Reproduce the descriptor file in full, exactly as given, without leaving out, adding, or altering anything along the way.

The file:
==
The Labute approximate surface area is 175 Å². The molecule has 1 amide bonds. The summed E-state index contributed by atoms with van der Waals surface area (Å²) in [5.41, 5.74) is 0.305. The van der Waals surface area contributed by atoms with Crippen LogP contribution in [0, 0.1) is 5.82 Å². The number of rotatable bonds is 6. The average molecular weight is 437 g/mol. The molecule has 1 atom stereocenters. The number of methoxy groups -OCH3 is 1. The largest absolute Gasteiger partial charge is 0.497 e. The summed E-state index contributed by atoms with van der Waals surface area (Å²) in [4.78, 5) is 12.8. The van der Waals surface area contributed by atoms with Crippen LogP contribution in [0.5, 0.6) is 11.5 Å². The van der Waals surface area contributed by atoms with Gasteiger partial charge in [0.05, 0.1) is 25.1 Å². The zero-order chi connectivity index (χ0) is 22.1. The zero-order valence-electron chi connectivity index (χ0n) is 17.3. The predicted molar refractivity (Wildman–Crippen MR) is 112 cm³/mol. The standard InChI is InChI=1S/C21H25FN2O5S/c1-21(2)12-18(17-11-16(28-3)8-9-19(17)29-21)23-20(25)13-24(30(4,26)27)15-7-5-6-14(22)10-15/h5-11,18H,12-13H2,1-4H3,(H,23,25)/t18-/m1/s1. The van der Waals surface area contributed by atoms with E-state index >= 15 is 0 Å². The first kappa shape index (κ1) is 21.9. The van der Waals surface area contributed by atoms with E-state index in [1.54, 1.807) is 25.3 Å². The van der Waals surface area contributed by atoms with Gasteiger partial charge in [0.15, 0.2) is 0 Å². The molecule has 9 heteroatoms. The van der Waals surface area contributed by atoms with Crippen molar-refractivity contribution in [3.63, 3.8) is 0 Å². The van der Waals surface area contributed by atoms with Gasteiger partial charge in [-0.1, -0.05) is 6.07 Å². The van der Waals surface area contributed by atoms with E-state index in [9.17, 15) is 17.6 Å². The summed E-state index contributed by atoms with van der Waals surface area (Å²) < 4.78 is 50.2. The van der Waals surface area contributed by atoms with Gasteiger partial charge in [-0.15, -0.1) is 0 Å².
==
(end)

The Labute approximate surface area is 175 Å². The molecule has 1 amide bonds. The summed E-state index contributed by atoms with van der Waals surface area (Å²) in [5.41, 5.74) is 0.305. The van der Waals surface area contributed by atoms with Crippen LogP contribution in [0, 0.1) is 5.82 Å². The number of rotatable bonds is 6. The average molecular weight is 437 g/mol. The molecule has 1 atom stereocenters. The number of methoxy groups -OCH3 is 1. The largest absolute Gasteiger partial charge is 0.497 e. The summed E-state index contributed by atoms with van der Waals surface area (Å²) in [4.78, 5) is 12.8. The van der Waals surface area contributed by atoms with Crippen LogP contribution in [0.5, 0.6) is 11.5 Å². The van der Waals surface area contributed by atoms with Gasteiger partial charge in [0.05, 0.1) is 25.1 Å². The zero-order chi connectivity index (χ0) is 22.1. The zero-order valence-electron chi connectivity index (χ0n) is 17.3. The predicted molar refractivity (Wildman–Crippen MR) is 112 cm³/mol. The standard InChI is InChI=1S/C21H25FN2O5S/c1-21(2)12-18(17-11-16(28-3)8-9-19(17)29-21)23-20(25)13-24(30(4,26)27)15-7-5-6-14(22)10-15/h5-11,18H,12-13H2,1-4H3,(H,23,25)/t18-/m1/s1. The van der Waals surface area contributed by atoms with E-state index >= 15 is 0 Å². The first kappa shape index (κ1) is 21.9. The van der Waals surface area contributed by atoms with E-state index in [1.54, 1.807) is 25.3 Å². The van der Waals surface area contributed by atoms with Gasteiger partial charge in [0.15, 0.2) is 0 Å². The molecule has 9 heteroatoms. The van der Waals surface area contributed by atoms with Crippen molar-refractivity contribution in [3.63, 3.8) is 0 Å². The van der Waals surface area contributed by atoms with Gasteiger partial charge in [-0.1, -0.05) is 6.07 Å². The van der Waals surface area contributed by atoms with E-state index in [9.17, 15) is 17.6 Å². The summed E-state index contributed by atoms with van der Waals surface area (Å²) < 4.78 is 50.2. The van der Waals surface area contributed by atoms with Gasteiger partial charge in [-0.15, -0.1) is 0 Å².